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The week at a glance ... International

International

St. Petersburg, Russia
Celebrants attacked: Young people who gathered this week to celebrate spring by blowing bubbles at the annual “Soapy Peter” celebration in St. Petersburg were attacked by neo-Nazis who mistook the gathering for a gay pride event. At least 500 people, most of them teenagers, were using plastic wands to blow soap bubbles in Alexandrovsky Park when some 30 skinheads shouting anti-gay slurs began beating them with batons and firing rubber bullets. “Soap bubbles are rainbow-like and iridescent, and that’s why people use a lot of rainbow symbolism at bubble events,” said Valery Sozayev, a local gay activist. “But it has nothing to do with the LGBT community.” The attack was halted when riot police arrived to break up the event. “Put away your bubbles,” police yelled through megaphones.

Bishkek, Kyrgyzstan
President flees: The Kyrgyz lawmakers who took power in a bloody coup earlier this month say they will seek to put deposed President Kurmanbek Bakiyev on trial. In a deal brokered by Russia and the U.S., Bakiyev fled to Belarus, an authoritarian former Soviet republic. Interim leader Roza Otunbayeva was furious that Belarus took in Bakiyev, who allegedly ordered riot police to fire on protesters during the April 7 uprising. “Anyone who suffered at his hands will think there should be no refuge anywhere in the world for this sadist,” she said. “This criminal must be handed over back to our country.”

Kabul, Afghanistan
World leader in hashish: Afghanistan is now not only the world’s biggest producer of opium but also the biggest producer of hashish. The U.N. Office on Drugs and Crime reported that Afghanistan surpassed Morocco last year in hashish production, generating up to 3,500 tons of hash. Traditionally, cannabis was grown in the north of the country. But in recent years, cultivation has shifted to the south and east, where the Taliban is strongest. The Taliban banned cannabis farming when it governed Afghanistan in the 1990s, because smoking hash, a common pastime among Afghans, was seen as un-Islamic. But analysts say the group’s need for funds has forced the Taliban to re-examine its priorities. 

Tikrit, Iraq
Al Qaida leaders killed: In what Vice President Joe Biden called a “potentially devastating blow” to al Qaida in Iraq, U.S. and Iraqi forces killed two top insurgent leaders this week in a raid near Tikrit. Abu Ayyub al-Masri, an Egyptian, was the leader of al Qaida in Iraq, while Abu Omar al-Baghdadi was head of the group’s umbrella organization, the Islamic State of Iraq. Both men have been reported killed in the past, but this time the military produced photographs of their bodies and confirmed their identities through DNA testing. The two were directly responsible for numerous attacks that have killed hundreds of Iraqis and Americans. Prime Minister Nouri al-Maliki announced the news in a nationwide broadcast.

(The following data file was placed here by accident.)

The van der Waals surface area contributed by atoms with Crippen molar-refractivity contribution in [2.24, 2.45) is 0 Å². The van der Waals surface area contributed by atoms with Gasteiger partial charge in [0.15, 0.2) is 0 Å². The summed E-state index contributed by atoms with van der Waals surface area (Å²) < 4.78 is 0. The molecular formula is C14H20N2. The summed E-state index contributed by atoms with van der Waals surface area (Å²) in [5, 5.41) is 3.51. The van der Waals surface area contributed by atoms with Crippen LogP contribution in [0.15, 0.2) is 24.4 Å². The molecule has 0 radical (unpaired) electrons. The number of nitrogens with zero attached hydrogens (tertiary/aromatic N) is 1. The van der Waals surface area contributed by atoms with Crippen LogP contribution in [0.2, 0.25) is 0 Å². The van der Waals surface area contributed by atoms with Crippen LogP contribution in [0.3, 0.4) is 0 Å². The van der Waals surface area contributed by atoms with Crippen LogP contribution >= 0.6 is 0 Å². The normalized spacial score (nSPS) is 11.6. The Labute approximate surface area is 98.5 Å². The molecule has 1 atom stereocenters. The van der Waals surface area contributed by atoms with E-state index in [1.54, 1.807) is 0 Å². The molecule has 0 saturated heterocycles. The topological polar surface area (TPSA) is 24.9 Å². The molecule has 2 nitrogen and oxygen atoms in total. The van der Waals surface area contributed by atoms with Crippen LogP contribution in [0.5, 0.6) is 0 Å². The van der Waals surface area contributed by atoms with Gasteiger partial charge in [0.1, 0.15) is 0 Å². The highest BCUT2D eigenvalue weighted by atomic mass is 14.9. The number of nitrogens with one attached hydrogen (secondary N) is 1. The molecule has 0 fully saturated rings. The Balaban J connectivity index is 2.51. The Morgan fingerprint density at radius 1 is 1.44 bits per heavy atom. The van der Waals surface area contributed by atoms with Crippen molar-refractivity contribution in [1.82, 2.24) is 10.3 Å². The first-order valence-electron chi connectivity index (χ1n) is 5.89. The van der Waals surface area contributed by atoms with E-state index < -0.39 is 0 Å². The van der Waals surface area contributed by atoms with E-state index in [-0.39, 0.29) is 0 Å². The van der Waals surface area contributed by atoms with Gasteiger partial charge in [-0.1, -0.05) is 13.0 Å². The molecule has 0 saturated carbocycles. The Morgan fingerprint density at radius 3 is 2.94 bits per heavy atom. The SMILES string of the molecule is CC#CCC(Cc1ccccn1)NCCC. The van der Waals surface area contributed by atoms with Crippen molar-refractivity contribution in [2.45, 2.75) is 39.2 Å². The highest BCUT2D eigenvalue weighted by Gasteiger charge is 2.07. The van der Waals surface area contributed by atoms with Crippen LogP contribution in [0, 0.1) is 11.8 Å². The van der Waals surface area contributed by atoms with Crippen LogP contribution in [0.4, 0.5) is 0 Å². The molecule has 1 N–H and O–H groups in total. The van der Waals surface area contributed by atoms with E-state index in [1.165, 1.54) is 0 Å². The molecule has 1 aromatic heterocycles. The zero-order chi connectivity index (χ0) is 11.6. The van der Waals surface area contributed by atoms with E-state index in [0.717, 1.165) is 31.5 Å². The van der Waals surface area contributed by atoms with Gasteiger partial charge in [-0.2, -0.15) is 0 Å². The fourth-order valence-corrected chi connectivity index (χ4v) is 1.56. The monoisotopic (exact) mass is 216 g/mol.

Baghdad
Sunnis tortured: A new wave of ethnic strife threatens Iraq following revelations that scores of Sunnis had been tortured by Shiite forces. The Human Rights Ministry recently learned of a secret prison—run by forces under the control of Prime Minister Nouri al-Maliki—where Sunni detainees were abused. “More than 100 were tortured,” an Iraqi official told the Los Angeles Times. “They beat people, they used electricity. They suffocated them with plastic bags, and different methods.” Al-Maliki said he hadn’t known of the prison, and he ordered it closed. In a separate incident, Shiite forces brutally beat dozens of Sunni men in a village near Baghdad after five soldiers were killed at a checkpoint. “These things can destroy the whole security situation,” said Hamid Obaid Sahar al-Hamdani, a Sunni tribal leader. “We can see the collapse on the horizon.”

Cairo
Give us back our treasures: Egypt’s top archaeologist is leading an international campaign to shame foreign museums into returning ancient artifacts looted from Egypt and other countries over the years. Zahi Hawass, head of Egypt’s Supreme Council of Antiquities, said looted countries would begin working together. “Greece was fighting alone, and Italy was fighting alone,” Hawass said at a conference of archaeologists. “Now, for the first time, we are united.” The treasures Hawass wants returned include such icons as the Rosetta Stone, in the British Museum, and a bust of Queen Nefertiti, in Berlin’s Neues Museum. “I warn you,” he said, “some of us will make the life of those museums that have our artifacts miserable.” 

Bolpur, India
Human sacrifice: Indians reacted with shock this week after a report of a human sac­rifice to a Hindu goddess. A priest found the beheaded body of a 25-year-old man, adorned with red paint and surrounded by flowers and incense, at a temple to the goddess Kali in a remote village in eastern India. The sacrifice occurred during the Makar Sankranti, a Hindu festival celebrating the changing of the seasons. “The slain torso had new clothes on the body,” a local official said.  “There was no indication of resistance.” The multi-armed Kali, revered as a slayer of evil, is a rare example of a Hindu deity who demanded human sacrifice, although the practice was outlawed centuries ago. Nowadays, most Kali worshippers use pumpkins to represent human bodies in sacrifice.

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